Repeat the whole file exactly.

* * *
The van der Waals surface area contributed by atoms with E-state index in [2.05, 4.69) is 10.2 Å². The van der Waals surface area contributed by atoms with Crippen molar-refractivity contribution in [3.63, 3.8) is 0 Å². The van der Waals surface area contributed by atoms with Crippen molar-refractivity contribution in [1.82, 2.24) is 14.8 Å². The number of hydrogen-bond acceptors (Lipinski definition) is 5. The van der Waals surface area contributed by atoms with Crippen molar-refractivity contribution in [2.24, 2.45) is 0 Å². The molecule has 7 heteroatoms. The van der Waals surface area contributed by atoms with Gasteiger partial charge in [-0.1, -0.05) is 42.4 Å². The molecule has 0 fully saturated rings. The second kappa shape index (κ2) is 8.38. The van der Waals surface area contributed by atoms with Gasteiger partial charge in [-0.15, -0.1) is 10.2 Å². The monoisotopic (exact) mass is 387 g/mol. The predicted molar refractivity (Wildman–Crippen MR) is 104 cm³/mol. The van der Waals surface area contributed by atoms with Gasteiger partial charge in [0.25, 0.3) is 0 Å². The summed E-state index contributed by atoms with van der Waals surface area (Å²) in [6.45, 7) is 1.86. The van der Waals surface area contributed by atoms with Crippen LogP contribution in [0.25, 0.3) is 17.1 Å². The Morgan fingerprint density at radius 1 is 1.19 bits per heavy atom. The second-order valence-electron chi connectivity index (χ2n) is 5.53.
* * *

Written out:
The van der Waals surface area contributed by atoms with E-state index in [2.05, 4.69) is 10.2 Å². The van der Waals surface area contributed by atoms with Crippen molar-refractivity contribution in [3.63, 3.8) is 0 Å². The van der Waals surface area contributed by atoms with Crippen molar-refractivity contribution in [1.82, 2.24) is 14.8 Å². The number of hydrogen-bond acceptors (Lipinski definition) is 5. The van der Waals surface area contributed by atoms with Crippen molar-refractivity contribution in [2.24, 2.45) is 0 Å². The molecule has 7 heteroatoms. The van der Waals surface area contributed by atoms with Gasteiger partial charge in [-0.1, -0.05) is 42.4 Å². The molecule has 0 fully saturated rings. The second kappa shape index (κ2) is 8.38. The van der Waals surface area contributed by atoms with Gasteiger partial charge in [-0.15, -0.1) is 10.2 Å². The monoisotopic (exact) mass is 387 g/mol. The predicted molar refractivity (Wildman–Crippen MR) is 104 cm³/mol. The van der Waals surface area contributed by atoms with Gasteiger partial charge in [0.25, 0.3) is 0 Å². The summed E-state index contributed by atoms with van der Waals surface area (Å²) in [6.45, 7) is 1.86. The van der Waals surface area contributed by atoms with Crippen LogP contribution in [0.25, 0.3) is 17.1 Å². The Morgan fingerprint density at radius 1 is 1.19 bits per heavy atom. The second-order valence-electron chi connectivity index (χ2n) is 5.53.